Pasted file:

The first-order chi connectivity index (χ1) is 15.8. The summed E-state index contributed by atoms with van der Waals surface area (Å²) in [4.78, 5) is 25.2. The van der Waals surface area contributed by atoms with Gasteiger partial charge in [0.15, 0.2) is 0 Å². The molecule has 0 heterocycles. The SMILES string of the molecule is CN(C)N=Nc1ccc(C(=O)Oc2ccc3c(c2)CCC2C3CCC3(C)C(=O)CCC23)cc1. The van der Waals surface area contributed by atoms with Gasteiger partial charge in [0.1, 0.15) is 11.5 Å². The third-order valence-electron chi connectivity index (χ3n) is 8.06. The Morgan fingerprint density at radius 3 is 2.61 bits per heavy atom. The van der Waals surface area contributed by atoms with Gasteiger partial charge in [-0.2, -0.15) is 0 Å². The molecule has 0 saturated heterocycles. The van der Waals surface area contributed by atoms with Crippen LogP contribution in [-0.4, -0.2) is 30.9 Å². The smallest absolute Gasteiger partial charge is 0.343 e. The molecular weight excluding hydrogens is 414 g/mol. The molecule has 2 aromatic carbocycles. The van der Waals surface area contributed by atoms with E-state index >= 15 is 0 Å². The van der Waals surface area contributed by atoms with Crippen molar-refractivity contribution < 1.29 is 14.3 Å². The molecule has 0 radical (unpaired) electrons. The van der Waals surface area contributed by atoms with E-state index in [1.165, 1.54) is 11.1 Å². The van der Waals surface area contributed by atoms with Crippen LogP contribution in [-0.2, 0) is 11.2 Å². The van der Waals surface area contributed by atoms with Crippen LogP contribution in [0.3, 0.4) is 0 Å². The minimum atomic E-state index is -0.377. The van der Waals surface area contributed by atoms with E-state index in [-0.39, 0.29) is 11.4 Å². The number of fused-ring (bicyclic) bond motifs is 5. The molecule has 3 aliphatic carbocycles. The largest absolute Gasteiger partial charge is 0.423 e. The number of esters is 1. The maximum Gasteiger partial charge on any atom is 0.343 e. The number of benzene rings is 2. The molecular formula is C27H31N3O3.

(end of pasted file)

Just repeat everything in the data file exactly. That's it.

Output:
The first-order chi connectivity index (χ1) is 15.8. The summed E-state index contributed by atoms with van der Waals surface area (Å²) in [4.78, 5) is 25.2. The van der Waals surface area contributed by atoms with Gasteiger partial charge in [0.15, 0.2) is 0 Å². The molecule has 0 heterocycles. The SMILES string of the molecule is CN(C)N=Nc1ccc(C(=O)Oc2ccc3c(c2)CCC2C3CCC3(C)C(=O)CCC23)cc1. The van der Waals surface area contributed by atoms with Gasteiger partial charge in [0.1, 0.15) is 11.5 Å². The third-order valence-electron chi connectivity index (χ3n) is 8.06. The Morgan fingerprint density at radius 3 is 2.61 bits per heavy atom. The van der Waals surface area contributed by atoms with Gasteiger partial charge in [-0.2, -0.15) is 0 Å². The molecule has 0 saturated heterocycles. The van der Waals surface area contributed by atoms with Crippen LogP contribution in [-0.4, -0.2) is 30.9 Å². The smallest absolute Gasteiger partial charge is 0.343 e. The molecular weight excluding hydrogens is 414 g/mol. The molecule has 2 aromatic carbocycles. The van der Waals surface area contributed by atoms with E-state index >= 15 is 0 Å². The van der Waals surface area contributed by atoms with Crippen molar-refractivity contribution < 1.29 is 14.3 Å². The molecule has 0 radical (unpaired) electrons. The van der Waals surface area contributed by atoms with E-state index in [1.165, 1.54) is 11.1 Å². The van der Waals surface area contributed by atoms with Crippen LogP contribution in [-0.2, 0) is 11.2 Å². The van der Waals surface area contributed by atoms with Crippen LogP contribution in [0.3, 0.4) is 0 Å². The minimum atomic E-state index is -0.377. The van der Waals surface area contributed by atoms with E-state index in [-0.39, 0.29) is 11.4 Å². The number of fused-ring (bicyclic) bond motifs is 5. The molecule has 3 aliphatic carbocycles. The largest absolute Gasteiger partial charge is 0.423 e. The number of esters is 1. The maximum Gasteiger partial charge on any atom is 0.343 e. The number of benzene rings is 2. The molecular formula is C27H31N3O3.